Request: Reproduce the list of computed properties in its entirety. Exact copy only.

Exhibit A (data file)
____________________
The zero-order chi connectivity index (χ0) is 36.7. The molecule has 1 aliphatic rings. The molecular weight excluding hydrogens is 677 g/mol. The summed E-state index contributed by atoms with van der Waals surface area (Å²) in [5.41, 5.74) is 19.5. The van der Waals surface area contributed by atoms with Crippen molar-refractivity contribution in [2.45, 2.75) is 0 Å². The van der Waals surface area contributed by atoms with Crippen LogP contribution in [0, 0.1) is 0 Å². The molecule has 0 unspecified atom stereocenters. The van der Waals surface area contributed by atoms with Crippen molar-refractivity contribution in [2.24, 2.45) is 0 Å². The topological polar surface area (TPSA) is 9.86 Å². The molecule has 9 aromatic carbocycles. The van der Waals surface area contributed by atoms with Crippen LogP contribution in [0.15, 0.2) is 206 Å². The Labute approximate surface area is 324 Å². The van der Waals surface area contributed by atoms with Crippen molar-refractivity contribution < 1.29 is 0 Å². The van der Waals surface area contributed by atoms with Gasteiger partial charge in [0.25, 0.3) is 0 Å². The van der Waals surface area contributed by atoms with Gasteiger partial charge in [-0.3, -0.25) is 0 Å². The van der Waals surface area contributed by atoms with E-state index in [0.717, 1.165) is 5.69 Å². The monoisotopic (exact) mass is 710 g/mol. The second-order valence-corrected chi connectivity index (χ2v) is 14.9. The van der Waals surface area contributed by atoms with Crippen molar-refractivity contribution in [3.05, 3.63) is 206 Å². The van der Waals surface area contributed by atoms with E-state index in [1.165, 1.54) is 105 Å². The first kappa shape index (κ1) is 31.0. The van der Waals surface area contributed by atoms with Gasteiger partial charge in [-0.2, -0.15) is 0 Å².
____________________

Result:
The zero-order chi connectivity index (χ0) is 36.7. The molecule has 1 aliphatic rings. The molecular weight excluding hydrogens is 677 g/mol. The summed E-state index contributed by atoms with van der Waals surface area (Å²) in [5.41, 5.74) is 19.5. The van der Waals surface area contributed by atoms with Crippen molar-refractivity contribution in [2.45, 2.75) is 0 Å². The van der Waals surface area contributed by atoms with Crippen LogP contribution in [0, 0.1) is 0 Å². The molecule has 0 unspecified atom stereocenters. The van der Waals surface area contributed by atoms with Crippen molar-refractivity contribution in [2.24, 2.45) is 0 Å². The topological polar surface area (TPSA) is 9.86 Å². The molecule has 9 aromatic carbocycles. The van der Waals surface area contributed by atoms with Crippen LogP contribution in [0.15, 0.2) is 206 Å². The Labute approximate surface area is 324 Å². The van der Waals surface area contributed by atoms with Crippen molar-refractivity contribution < 1.29 is 0 Å². The van der Waals surface area contributed by atoms with Gasteiger partial charge in [0.25, 0.3) is 0 Å². The van der Waals surface area contributed by atoms with Gasteiger partial charge in [-0.3, -0.25) is 0 Å². The van der Waals surface area contributed by atoms with E-state index in [0.717, 1.165) is 5.69 Å². The monoisotopic (exact) mass is 710 g/mol. The second-order valence-corrected chi connectivity index (χ2v) is 14.9. The van der Waals surface area contributed by atoms with Crippen molar-refractivity contribution in [3.05, 3.63) is 206 Å². The van der Waals surface area contributed by atoms with E-state index in [1.165, 1.54) is 105 Å². The first kappa shape index (κ1) is 31.0. The van der Waals surface area contributed by atoms with Gasteiger partial charge in [-0.2, -0.15) is 0 Å².